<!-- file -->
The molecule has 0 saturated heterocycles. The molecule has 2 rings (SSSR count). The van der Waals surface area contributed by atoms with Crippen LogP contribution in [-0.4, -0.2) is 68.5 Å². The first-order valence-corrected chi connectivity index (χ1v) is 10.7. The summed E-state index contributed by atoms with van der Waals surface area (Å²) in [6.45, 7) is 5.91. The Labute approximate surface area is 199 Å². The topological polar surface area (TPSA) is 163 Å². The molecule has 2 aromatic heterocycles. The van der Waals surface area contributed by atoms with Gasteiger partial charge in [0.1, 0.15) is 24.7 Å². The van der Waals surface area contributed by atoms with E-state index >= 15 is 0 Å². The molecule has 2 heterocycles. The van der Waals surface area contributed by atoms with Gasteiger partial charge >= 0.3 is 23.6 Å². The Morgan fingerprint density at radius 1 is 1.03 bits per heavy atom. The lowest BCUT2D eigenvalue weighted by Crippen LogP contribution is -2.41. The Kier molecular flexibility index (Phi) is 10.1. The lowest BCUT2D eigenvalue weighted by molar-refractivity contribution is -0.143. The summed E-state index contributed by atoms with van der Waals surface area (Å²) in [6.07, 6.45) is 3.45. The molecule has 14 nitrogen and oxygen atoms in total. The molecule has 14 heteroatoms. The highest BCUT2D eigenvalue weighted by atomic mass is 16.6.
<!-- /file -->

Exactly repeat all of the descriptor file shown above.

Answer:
The molecule has 0 saturated heterocycles. The molecule has 2 rings (SSSR count). The van der Waals surface area contributed by atoms with Crippen LogP contribution in [-0.4, -0.2) is 68.5 Å². The first-order valence-corrected chi connectivity index (χ1v) is 10.7. The summed E-state index contributed by atoms with van der Waals surface area (Å²) in [6.45, 7) is 5.91. The Labute approximate surface area is 199 Å². The topological polar surface area (TPSA) is 163 Å². The molecule has 2 aromatic heterocycles. The van der Waals surface area contributed by atoms with Gasteiger partial charge in [0.1, 0.15) is 24.7 Å². The van der Waals surface area contributed by atoms with E-state index >= 15 is 0 Å². The molecule has 2 heterocycles. The van der Waals surface area contributed by atoms with Gasteiger partial charge >= 0.3 is 23.6 Å². The Morgan fingerprint density at radius 1 is 1.03 bits per heavy atom. The lowest BCUT2D eigenvalue weighted by Crippen LogP contribution is -2.41. The Kier molecular flexibility index (Phi) is 10.1. The lowest BCUT2D eigenvalue weighted by molar-refractivity contribution is -0.143. The summed E-state index contributed by atoms with van der Waals surface area (Å²) in [6.07, 6.45) is 3.45. The molecule has 14 nitrogen and oxygen atoms in total. The molecule has 14 heteroatoms. The highest BCUT2D eigenvalue weighted by atomic mass is 16.6.